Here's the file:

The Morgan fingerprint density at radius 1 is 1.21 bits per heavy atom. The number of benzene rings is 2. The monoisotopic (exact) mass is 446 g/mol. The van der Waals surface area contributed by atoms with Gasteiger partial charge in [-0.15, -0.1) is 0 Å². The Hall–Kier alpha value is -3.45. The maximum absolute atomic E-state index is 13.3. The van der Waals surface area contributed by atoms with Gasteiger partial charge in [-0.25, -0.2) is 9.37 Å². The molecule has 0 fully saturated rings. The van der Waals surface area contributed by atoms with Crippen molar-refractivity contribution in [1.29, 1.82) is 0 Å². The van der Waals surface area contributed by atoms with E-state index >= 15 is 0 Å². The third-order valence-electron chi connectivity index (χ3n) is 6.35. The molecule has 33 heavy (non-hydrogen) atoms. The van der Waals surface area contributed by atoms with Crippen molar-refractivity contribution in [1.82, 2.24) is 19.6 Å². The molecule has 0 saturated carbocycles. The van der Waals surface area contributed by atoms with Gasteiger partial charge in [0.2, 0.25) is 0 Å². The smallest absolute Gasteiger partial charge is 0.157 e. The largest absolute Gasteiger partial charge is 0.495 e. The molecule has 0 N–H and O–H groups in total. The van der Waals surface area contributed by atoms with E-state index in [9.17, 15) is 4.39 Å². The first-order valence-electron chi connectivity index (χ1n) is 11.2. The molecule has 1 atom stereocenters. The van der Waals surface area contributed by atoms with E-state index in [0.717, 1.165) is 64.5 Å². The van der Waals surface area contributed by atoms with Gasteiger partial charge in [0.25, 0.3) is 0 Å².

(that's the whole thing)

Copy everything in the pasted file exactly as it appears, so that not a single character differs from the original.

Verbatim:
The Morgan fingerprint density at radius 1 is 1.21 bits per heavy atom. The number of benzene rings is 2. The monoisotopic (exact) mass is 446 g/mol. The van der Waals surface area contributed by atoms with Gasteiger partial charge in [-0.15, -0.1) is 0 Å². The Hall–Kier alpha value is -3.45. The maximum absolute atomic E-state index is 13.3. The van der Waals surface area contributed by atoms with Gasteiger partial charge in [-0.25, -0.2) is 9.37 Å². The molecule has 0 fully saturated rings. The van der Waals surface area contributed by atoms with Crippen molar-refractivity contribution in [1.29, 1.82) is 0 Å². The van der Waals surface area contributed by atoms with E-state index >= 15 is 0 Å². The third-order valence-electron chi connectivity index (χ3n) is 6.35. The molecule has 33 heavy (non-hydrogen) atoms. The van der Waals surface area contributed by atoms with Crippen molar-refractivity contribution in [1.82, 2.24) is 19.6 Å². The molecule has 0 saturated carbocycles. The van der Waals surface area contributed by atoms with Gasteiger partial charge in [0.2, 0.25) is 0 Å². The smallest absolute Gasteiger partial charge is 0.157 e. The largest absolute Gasteiger partial charge is 0.495 e. The molecule has 0 N–H and O–H groups in total. The van der Waals surface area contributed by atoms with E-state index in [9.17, 15) is 4.39 Å². The first-order valence-electron chi connectivity index (χ1n) is 11.2. The molecule has 1 atom stereocenters. The van der Waals surface area contributed by atoms with E-state index in [0.717, 1.165) is 64.5 Å². The van der Waals surface area contributed by atoms with Gasteiger partial charge in [0.25, 0.3) is 0 Å².